Hollywood studios began to worry during the 60’s. The old studio system was showing signs of age and movie theater attendance was declining. Movies were simply failing to connect with target audiences. America’s youth was experiencing a seismic shift in culture and politics after the rise and death of JFK, the escalation of the Vietnam War, and the advent of the counter-culture revolution. During the first half of the 60’s, Hollywood continued to put out the same kinds of films it always had. Although some of its films made veiled references to what was going on in American society at the time, films in general began to look stale and old-fashioned.

Shenandoah is a perfect example of the tired material Hollywood continued to churn out in the early 60’s. The film stars Jimmy Stewart, the quintessential symbol of traditional American values. He plays the stern widowed patriarch of a large family living on a farm in rural Virginia during the Civil War. The family stands apart from most of its Virginian neighbors in that it doesn’t use slaves to farm its land. However, even though they don’t use slaves, Stewart’s character is a pacifist and refuses to allow any of his sons to fight the war. This is easier said than done as the Union and Confederate armies begin to encroach upon the areas surrounding Stewart’s farm. Before they know it, Stewart and his family become unwilling participants in the Civil War as Stewart’s youngest son becomes a prisoner of the Union army.

Its borderline sacrilege to say anything bad about Jimmy Stewart. He is a titan of Hollywood’s Golden Age and his body of work speaks for itself. With all that said, however, I can easily say this performance is the weakest I have seen him do. When an actor such as Stewart is widely known for roles that embody qualities of wholesomeness and optimism, its difficult to see him play roles that are antithetical to these qualities. Thats not to say that Stewart is unable to play different types of characters or that he shouldn’t play them. All I’m saying is that I was not convinced by Stewart’s portrayal of the patriarch character in this movie. I felt he hammed up his delivery to the point of satire and his overall performance comes off as being wooden and wholly unconvincing. Furthermore, although I understand Stewart’s patriarch is supposed to be a stern and noble man who doesn’t display signs of weakness or emotion, (SPOILERS AHEAD) his reaction to the death of 2 of his sons and the return of his youngest were so unrealistic and fake that any emotion I may have possibly felt in those scenes were squelched.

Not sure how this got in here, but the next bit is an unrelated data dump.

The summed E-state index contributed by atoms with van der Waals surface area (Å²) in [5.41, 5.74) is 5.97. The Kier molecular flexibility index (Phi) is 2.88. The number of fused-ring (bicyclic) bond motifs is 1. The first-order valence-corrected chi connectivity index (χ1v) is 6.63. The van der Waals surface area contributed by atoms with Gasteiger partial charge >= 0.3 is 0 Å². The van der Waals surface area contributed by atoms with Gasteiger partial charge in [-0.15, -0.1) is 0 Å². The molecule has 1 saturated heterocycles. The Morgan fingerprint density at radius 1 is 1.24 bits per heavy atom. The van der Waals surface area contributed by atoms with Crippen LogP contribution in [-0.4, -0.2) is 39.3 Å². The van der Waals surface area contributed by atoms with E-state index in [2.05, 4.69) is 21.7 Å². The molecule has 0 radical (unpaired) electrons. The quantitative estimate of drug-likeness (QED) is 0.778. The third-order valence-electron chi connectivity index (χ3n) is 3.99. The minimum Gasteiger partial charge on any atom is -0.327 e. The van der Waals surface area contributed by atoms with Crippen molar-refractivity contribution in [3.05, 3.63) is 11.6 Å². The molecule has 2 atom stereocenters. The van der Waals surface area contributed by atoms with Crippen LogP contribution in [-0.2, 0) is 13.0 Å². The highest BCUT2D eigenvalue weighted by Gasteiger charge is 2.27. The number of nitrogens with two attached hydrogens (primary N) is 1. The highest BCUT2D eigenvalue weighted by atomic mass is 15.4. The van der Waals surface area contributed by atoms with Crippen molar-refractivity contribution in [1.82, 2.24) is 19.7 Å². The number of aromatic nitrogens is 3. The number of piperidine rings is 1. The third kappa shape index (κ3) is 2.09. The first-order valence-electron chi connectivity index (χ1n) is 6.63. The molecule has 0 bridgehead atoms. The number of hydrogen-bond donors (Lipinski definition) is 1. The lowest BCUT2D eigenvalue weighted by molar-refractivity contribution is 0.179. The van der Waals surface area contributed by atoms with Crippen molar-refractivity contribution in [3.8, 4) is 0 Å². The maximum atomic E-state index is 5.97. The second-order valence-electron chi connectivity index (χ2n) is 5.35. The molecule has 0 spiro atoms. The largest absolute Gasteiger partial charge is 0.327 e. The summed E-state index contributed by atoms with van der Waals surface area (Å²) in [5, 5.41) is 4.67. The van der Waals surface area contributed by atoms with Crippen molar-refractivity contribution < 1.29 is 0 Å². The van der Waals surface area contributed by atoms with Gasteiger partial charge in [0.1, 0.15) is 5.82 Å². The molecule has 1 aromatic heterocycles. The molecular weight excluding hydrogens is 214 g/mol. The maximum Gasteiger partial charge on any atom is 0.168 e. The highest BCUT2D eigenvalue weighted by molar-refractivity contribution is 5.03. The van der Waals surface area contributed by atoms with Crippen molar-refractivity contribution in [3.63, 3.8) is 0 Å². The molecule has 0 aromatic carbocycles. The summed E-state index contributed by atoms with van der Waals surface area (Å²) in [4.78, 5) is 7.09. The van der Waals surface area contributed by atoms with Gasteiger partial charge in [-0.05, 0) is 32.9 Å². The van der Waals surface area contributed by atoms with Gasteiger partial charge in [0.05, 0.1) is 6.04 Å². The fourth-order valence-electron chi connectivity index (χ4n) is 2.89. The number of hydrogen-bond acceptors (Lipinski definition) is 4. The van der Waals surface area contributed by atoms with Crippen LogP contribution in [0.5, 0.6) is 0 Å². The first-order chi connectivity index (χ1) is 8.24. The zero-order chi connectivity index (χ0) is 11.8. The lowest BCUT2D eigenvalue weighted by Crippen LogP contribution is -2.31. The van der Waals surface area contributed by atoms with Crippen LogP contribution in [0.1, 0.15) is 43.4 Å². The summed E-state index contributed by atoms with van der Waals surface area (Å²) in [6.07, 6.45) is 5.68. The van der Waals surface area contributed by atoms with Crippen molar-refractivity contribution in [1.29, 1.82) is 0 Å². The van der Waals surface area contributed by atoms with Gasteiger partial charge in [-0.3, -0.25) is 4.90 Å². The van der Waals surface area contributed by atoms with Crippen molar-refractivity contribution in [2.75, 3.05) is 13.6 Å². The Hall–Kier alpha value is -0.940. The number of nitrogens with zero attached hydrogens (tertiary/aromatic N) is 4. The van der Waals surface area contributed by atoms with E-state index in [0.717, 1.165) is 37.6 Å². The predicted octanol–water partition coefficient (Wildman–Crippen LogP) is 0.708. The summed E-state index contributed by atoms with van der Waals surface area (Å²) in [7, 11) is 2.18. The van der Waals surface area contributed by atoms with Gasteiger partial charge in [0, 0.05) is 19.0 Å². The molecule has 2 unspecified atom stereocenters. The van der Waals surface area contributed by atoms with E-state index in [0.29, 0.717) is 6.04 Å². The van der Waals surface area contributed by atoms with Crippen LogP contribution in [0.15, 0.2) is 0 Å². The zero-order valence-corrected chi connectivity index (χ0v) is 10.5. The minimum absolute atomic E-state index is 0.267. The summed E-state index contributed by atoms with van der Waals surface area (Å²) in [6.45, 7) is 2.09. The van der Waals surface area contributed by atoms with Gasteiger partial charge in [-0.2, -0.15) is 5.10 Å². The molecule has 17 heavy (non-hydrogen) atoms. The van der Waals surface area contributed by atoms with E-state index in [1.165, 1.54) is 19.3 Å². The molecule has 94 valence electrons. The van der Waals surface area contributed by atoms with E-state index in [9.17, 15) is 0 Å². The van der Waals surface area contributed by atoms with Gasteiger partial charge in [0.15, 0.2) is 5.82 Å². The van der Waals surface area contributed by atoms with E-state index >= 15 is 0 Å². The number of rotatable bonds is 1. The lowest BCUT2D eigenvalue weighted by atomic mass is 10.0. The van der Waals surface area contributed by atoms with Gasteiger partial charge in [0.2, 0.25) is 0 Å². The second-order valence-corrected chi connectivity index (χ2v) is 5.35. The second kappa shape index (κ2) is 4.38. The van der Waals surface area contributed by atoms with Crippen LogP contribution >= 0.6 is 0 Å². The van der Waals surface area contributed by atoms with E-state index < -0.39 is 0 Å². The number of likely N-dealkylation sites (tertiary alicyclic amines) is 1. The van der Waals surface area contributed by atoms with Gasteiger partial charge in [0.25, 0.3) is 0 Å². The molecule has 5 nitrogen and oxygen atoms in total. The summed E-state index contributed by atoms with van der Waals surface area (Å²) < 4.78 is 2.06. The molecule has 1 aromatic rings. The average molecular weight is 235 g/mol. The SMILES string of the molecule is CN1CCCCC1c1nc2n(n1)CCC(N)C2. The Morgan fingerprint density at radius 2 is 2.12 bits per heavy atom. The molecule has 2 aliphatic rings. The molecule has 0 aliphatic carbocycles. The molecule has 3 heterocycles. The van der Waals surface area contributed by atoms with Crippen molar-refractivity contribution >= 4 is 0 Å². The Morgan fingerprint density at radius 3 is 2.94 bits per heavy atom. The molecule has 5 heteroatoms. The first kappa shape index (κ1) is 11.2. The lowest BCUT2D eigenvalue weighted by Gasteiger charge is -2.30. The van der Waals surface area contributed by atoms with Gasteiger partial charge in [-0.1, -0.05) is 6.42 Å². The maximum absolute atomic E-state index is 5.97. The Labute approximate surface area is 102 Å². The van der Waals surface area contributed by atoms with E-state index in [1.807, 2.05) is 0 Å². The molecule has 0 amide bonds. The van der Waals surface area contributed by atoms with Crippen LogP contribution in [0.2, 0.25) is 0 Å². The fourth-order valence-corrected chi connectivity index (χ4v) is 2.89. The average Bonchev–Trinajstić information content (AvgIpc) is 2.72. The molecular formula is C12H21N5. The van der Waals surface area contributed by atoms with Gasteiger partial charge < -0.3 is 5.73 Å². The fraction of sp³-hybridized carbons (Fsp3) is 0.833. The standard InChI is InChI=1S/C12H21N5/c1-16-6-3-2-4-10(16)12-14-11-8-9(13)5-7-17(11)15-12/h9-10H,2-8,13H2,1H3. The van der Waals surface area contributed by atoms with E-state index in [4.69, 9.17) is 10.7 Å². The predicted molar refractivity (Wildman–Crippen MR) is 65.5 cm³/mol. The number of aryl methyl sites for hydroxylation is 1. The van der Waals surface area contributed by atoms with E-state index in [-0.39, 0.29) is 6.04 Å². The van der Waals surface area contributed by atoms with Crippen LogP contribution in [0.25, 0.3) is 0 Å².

The story of Shenandoah reminded me a lot of the far better Legends of the Fall. There is nothing wrong with the plot and it provides for a lot of compelling drama. Whats more is that its anti-war sentiments reflected the ongoing war in Vietnam at the time. Shenandoah was a classic Hollywood-spun tale with a political agenda that could have made for an excellent film. Where it utterly failed was in its execution. This film should have felt epic in scope. Considering the fact that the Union and Confederate armies were engaging in battles all around the family’s farm, I was expecting to see massive battles being staged between the armies. Instead, we see a few skirmishes that looked like they were shot (and they probably were) inside a sound stage and overlit with flourescent lights. At no time do you get a sense of the scope of this war. If someone with absolutely no knowledge of the Civil War had seen this film, they would have thought the war was a small conflict that was being waged by a few hundred people.

I was not surprised to learn after seeing this film that Shenandoah was turned into a musical in the 70s. Many of the scenes and the almost simplistic and straightforward style of the narrative suggests a perfect vehicle for a musical version of this movie. However, as good as the musical or an idea of a musical may have been, the light, musical-like qualities of the film hurt it as well. Shenandoah should have been a serious, heavy-hearted movie. It is that and it was meant to be that, but many of its wooden actors and overall feel of the film detracts from this. However, the most problematic aspect of the film (and what probably helped it succeed as a musical) is its near comical melodrama. This film contains no subtlety whatsoever. Love and death scenes and any other dramatic scenes absolutely drip with cheesy lines. A good writer and director would have easily been capable of making the audience cry with many of the scenes here (SPOILER: Especially the very last scene where the youngest son limps on a crutch into the church to rejoin his father, who believes him to be dead). Instead, I couldn’t help but roll my eyes on just how cliche and overdone this whole movie was.

Shenandoah was certainly not my type of movie. I love historical films and I especially enjoy Jimmy Stewart’s movies, but this film simply did not work for me. This is a Disneyfied version of Legends of the Fall and I mean that in a bad way. Skip this film and go see instead the Brad Pitt, Anthony Hopkins classic.